One day, when I was at my lowest after suffering horrific migraines after eating avocado I decided I was going to give up completely on the diet, but something happened. I woke up late one day, forgot to take my meds, had some mackerel, and just sat looking out the window. A few hours past and I noticed I didn’t have any flare-ups. I looked back at my diary where I had a scale of how bad my symptoms were and I noticed patterns after eating foods high in salicylates, so I made a radical decision to cut out all plant foods and dairy and to see what would happen. It worked and it was immediately pretty miraculous! Later I found I actually did just fine adding back the unpasteurised high fat dairy on an occasional basis and realised the problem was actually the plants. This was very difficult to accept because I always though that plants were necessary for a healthy gut microbiome, but I realised this wasn’t the case at all after reading ‘Deep Nutrition’ and ‘Primal Body, Primal Mind’.
That last book actually had the biggest influence on me and made the most sense. It introduced me to the idea of the ‘Paleolithic Ketogenic Diet’ before I even knew it was a ‘thing’ and before I knew anything about the work of Paleomedicina, who actually use the diet as a treatment protocol for patients with a number of conditions, including cancer. I was concerned about eating just oily fish, eggs, and meat, so I decided to add organ meats (brain, pancreas, fatty lamb hearts, liver), bone marrow, various edible insects, etc. all from my local butcher.
The meat is all grass fed and I know the farm where it comes from. Once I had transitioned from a standard ketogenic diet that was failing me to a carnivorous ketogenic diet I noticed my depression had been lifted, I gradually came off all my drugs, I no longer had any seizures (seldomly, only if I slipped up on the diet or encountered other triggers), and even my scans started to show improvement.
After I combined the diet with periods of fasting, long walks, a positive mindset, and hyperbaric oxygen therapy, I appear to have achieved complete remission of my cancer when observed via MR Spectroscopy (a type of MRI scan that looks at the bioenergetics of the tumour site). At this time I was also taking exogenous ketones (not with caffeine or sweeteners as these were triggers for me), as this stopped me having seizure activity from exercise- I have ‘reflex epilepsy’- there is always a known cause and the major one is diet.
This whole time I had been following Professor Thomas Seyfried’s ‘Glucose Ketone Index’ as a way to monitor efficacy of the ketogenic diet for brain cancer management. My type of epilepsy is incredibly sensitive, quite different to most brain cancer patients, and interestingly I noticed that I have a clear therapeutic zone for optimal seizure activity control on the diet (typically within the range of 3-5mmol/l). The other thing I noticed is that I am clearly metabolically quite flexible, and as an individual I appear to have naturally high ketones (relatively speaking) without much effort. A focus on quality sleep, spending time in nature, and my breathing techniques probably help that, as well as the fact I am quite lean. Stress raises blood glucose and I became very aware of that the hard way, but I successfully adapted strategies to deal with that.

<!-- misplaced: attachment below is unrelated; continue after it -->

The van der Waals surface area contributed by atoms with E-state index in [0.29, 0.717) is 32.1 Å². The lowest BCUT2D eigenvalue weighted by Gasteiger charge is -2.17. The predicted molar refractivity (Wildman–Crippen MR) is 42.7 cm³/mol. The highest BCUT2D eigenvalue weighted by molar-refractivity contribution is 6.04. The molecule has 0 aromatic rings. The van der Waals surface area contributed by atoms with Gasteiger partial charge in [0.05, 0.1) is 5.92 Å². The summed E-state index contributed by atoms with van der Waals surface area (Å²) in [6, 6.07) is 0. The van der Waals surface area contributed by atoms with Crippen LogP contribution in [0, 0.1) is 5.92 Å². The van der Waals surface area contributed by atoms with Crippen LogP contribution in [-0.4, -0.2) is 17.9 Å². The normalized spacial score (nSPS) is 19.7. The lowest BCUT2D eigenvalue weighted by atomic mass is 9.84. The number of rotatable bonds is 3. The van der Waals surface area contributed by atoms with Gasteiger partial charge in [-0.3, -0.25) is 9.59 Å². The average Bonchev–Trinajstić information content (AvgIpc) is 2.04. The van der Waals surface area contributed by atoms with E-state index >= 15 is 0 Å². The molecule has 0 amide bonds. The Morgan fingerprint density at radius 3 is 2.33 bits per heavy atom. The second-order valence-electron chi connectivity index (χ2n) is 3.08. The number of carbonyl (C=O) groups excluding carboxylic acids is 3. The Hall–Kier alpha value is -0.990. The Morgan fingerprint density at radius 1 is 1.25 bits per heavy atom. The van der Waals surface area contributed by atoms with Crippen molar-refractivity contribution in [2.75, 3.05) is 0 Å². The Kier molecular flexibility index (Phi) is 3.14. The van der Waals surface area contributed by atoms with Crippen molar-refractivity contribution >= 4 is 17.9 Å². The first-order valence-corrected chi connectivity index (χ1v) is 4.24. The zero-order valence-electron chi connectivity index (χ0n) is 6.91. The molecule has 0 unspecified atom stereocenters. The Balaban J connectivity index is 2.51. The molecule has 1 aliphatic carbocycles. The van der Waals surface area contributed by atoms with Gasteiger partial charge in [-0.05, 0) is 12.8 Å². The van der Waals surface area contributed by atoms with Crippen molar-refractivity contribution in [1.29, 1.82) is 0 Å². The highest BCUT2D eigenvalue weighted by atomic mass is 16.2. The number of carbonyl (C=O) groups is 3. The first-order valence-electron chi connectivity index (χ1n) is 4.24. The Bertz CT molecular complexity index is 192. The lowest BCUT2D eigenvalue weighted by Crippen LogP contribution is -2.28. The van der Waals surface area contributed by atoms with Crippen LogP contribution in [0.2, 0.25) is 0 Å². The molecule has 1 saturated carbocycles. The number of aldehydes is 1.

My life focus has now shifted entirely, I am a cancer researcher specialising in brain cancer and I am in the penultimate year of my studies about to complete my thesis, which I hope to be published if it is deemed good enough. I will be pursuing a PhD soon and aim to study these metabolic therapies in more depth as a researcher in the lab as well as continuing to be a human guinea pig and pushing for more clinical trials with similar approaches. I am now even able to add back some of the offending plant matter back into my diet with no issues, but most days I stick to my purely carnivorous ‘Paleolithic Ketogenic Diet’, as I just feel much better and genuinely thrive with this approach. My scar tissue has even started to heal and I am hoping this continues so that I can better manage the invisible disabilities that still irritate me.